I appreciate the info! I know it can be rough. There is the risk of the dreaded dry-socket!
Can't imagine enduring that at boot camp!
If it makes you feel better- my husband had his done at Officer Candidate school (not the same as boot camp, but they still have PT, have drill instructors screaming in their face, etc.) and after his two days off was back to indoctrinating new students and yelling at the top of his lungs all day and doing PT. As someone mentioned, I think the navy dentists must be pretty good at it for all of the wisdom teeth they have to pull! I definitely would have preferred for him to have it done at home where I could have helped him recover but since they weren't an issue, having them pulled under his civilian insurance wasn't an option.
I had mine pulled literally a few days before my husband by complete coincidence and the day after I felt perfectly fine and was back to work at my vet clinic wrestling dogs and cats and out at my barn riding my horse (probably not the best idea I've ever had, but my summer was coming to an end and I wanted time with the animals before going back to school!). I never had chipmunk cheeks so I was very lucky!
My son didn't have any wisdom teeth to be removed, but he said later that he's glad he didn't have to have it done because the sailors that did were miserable recovering there instead of at home and were still pretty bad when they came back to training after their 2 days SIQ. I would definitely check into having it done before he goes. That's what we'll be doing with my second son.
We took care of my son's wisdom teeth a few months before BC and I highly recommend it! That is cost prohibitive I know and was my choice. His recruiter said no let the Navy do it for free. Mom knew best on this one having done it three times before not including my own. A percentage of the people (my 4 kids) end up with one or more dry sockets which can be very painful, open to infection and takes a long time to heal. Even after that it can cause complications up to three months later (my daughter). My SR had 1 that did not heal all the way closed - dry socket - we went back to the surgeon and he packed it. He was fine and dandy by the evening and the swelling went down, it closed up within 3-4 days. I couldn't bare the thought of him going through that there. I had a hard time getting him to take the antibiotics. He is very athletic and healthy. It did bring him down a bit! He absolutely refused the pain meds other than otc ibuprofen. Can you imagine having to do, stay or catch up with your division with teeth problems? Glad we did it that way.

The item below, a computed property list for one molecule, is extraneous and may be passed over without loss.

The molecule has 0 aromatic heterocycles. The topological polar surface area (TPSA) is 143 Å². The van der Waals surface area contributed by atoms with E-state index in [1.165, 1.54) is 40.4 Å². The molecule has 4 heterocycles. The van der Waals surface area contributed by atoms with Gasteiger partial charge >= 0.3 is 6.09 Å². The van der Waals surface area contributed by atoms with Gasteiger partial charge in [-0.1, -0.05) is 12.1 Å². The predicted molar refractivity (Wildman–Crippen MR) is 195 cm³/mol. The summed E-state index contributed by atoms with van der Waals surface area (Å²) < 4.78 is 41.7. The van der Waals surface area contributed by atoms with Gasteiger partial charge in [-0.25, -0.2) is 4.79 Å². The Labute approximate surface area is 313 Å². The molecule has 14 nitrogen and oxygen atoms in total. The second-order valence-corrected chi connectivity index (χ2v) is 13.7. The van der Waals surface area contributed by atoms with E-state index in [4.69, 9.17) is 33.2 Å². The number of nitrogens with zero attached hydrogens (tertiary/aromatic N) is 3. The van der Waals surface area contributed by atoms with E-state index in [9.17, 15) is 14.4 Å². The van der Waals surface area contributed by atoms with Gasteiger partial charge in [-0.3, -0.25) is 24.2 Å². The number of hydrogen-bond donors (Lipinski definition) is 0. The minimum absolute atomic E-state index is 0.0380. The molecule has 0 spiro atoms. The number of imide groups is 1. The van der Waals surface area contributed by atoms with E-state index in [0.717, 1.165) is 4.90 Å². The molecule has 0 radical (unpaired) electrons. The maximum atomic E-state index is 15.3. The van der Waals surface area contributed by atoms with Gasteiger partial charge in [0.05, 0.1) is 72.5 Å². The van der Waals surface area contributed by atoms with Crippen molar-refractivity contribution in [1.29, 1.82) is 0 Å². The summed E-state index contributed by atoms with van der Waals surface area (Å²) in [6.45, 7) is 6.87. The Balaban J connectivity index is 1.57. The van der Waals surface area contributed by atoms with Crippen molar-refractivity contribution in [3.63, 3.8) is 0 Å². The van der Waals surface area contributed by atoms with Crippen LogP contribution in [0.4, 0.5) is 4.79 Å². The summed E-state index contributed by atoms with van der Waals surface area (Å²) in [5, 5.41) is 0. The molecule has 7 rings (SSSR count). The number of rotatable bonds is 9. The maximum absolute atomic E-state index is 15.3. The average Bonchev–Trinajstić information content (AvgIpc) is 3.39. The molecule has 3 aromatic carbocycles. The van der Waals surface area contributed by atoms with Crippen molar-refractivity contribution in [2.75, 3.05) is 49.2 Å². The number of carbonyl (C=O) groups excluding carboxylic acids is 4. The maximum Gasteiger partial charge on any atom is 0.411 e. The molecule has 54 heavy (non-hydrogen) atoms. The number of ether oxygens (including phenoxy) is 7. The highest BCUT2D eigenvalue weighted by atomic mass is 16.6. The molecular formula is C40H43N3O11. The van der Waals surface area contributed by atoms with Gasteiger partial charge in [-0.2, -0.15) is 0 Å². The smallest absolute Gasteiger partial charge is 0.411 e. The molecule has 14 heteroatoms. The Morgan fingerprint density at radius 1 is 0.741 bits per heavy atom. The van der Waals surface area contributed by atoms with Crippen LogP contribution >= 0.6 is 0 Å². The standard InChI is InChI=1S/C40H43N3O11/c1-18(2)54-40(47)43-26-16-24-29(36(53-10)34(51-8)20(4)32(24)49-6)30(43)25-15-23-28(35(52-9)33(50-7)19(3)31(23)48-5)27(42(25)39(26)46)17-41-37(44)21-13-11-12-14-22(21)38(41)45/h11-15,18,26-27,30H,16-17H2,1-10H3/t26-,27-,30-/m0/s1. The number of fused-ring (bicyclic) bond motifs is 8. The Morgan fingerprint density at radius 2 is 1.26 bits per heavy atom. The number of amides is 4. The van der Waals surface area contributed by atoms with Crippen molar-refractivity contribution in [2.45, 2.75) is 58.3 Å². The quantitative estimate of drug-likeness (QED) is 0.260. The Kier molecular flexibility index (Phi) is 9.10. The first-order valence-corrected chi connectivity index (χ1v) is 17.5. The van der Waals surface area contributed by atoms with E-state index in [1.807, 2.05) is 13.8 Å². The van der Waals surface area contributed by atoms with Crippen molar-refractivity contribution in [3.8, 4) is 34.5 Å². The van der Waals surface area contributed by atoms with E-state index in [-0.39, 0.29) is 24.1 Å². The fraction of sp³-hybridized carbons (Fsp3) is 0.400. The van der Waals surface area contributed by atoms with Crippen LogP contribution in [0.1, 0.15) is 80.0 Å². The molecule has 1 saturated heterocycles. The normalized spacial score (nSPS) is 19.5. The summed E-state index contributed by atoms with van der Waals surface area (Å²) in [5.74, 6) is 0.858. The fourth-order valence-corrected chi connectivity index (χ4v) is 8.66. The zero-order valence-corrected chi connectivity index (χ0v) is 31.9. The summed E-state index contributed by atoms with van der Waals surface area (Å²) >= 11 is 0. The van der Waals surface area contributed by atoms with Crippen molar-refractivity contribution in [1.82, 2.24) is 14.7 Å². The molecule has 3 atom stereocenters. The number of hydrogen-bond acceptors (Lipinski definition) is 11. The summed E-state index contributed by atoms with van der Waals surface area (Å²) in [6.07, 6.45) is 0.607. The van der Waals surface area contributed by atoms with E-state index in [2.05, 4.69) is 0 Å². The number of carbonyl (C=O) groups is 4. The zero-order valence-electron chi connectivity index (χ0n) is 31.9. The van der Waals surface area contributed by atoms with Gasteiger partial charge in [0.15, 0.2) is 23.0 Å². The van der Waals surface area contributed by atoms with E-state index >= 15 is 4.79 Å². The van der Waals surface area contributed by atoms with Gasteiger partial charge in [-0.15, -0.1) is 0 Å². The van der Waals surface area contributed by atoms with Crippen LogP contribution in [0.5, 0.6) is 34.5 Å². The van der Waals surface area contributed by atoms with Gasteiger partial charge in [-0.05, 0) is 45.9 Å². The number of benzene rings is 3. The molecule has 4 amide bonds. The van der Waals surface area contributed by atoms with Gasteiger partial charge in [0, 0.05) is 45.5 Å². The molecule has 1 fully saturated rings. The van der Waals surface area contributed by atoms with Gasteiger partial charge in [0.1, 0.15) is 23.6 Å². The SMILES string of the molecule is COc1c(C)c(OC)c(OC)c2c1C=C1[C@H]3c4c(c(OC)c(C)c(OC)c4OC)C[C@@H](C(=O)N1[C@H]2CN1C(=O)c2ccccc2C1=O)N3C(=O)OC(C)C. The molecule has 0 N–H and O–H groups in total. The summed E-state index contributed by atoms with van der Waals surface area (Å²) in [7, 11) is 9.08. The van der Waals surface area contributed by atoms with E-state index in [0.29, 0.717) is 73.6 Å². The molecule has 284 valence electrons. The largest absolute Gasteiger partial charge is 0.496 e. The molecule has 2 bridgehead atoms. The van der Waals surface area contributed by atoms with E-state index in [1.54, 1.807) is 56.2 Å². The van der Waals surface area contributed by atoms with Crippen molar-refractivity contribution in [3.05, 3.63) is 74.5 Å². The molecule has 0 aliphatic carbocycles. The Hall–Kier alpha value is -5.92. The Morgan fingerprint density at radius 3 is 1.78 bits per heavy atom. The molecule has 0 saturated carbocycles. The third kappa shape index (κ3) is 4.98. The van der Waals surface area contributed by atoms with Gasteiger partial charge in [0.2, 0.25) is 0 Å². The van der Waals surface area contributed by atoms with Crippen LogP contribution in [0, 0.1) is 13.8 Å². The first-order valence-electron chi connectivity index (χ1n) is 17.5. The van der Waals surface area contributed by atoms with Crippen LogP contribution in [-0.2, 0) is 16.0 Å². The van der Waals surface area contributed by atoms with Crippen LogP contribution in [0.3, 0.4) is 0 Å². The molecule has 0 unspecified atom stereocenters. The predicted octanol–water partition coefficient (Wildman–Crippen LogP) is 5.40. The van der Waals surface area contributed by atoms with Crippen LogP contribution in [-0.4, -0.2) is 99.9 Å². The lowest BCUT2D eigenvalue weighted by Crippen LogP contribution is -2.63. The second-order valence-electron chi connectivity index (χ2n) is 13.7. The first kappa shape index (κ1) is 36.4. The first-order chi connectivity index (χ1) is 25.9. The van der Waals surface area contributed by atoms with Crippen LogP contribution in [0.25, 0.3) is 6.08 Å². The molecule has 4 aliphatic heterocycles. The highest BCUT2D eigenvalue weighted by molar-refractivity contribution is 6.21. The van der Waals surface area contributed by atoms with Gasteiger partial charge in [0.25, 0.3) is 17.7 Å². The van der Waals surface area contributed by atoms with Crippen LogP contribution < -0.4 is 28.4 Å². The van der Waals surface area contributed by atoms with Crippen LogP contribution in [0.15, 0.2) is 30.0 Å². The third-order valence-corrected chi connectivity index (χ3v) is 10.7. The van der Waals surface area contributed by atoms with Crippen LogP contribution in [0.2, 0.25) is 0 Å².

In retrospect, I think it is a judgment/ financial call... After speaking to my Sailor yesterday, he mentioned that nearly everyone caught some sort of cold, etc. Now, add pulling wisdom teeth (possible complications) on top of that and it could set your SR back... Thought here being, if possible, why not get everything done, as much taken care of possible ahead of time so that your SR can excel to the best of their ability with one less obstacle? Yes, hardships help us learn and grow. The process can be intense so why not help your SR with every advantage possible. My Sailor is frustrated because PT is too easy. My guess that would not be the case if he had been nursing that dry socket + the colds and crud they get anyway? Moreover, yes, he said by being the Athletic Petty Officer (APO) - of his division he works closely with all the Yeoman's and the NAVY takes exemplary care of ALL the SR's. The SR's are bummed & anxious though at the prospect of doing any catch up due to this kind of situation. The other SR's then pitch in to help those SR's, all part of the team building process. Hope this helps from a mom on the outside looking in.
My son elected not to have his wisdom teeth extracted. He was 22 when he enlisted and his wisdom teeth never bothered him. They did not make him have them taken out although they recommended it. At his age I think it would have done more harm than good to have them removed. After talking to an oral surgeon I advised him not to do it. Thankfully the Navy let him make the choice.
Ok, I'm having this same conversation on the NavyDads facebook page. I came here to see if the answers were similar and I'm still not getting it.
When I think of pulling teeth, I think of a dentist being able to grip a tooth with a tool and forcefully pull it out.
MY son needs a surgical extraction for IMPACTED wisdom teeth. That is a whole different story as far as recover. No one is telling me how its going to go for him with 4 locations of stitching, swelling, blood, clotting, (I VOMITTED from all that yuck when mine were surgically removed)
He can not get them out at home, its too close to his ship date.... ugh.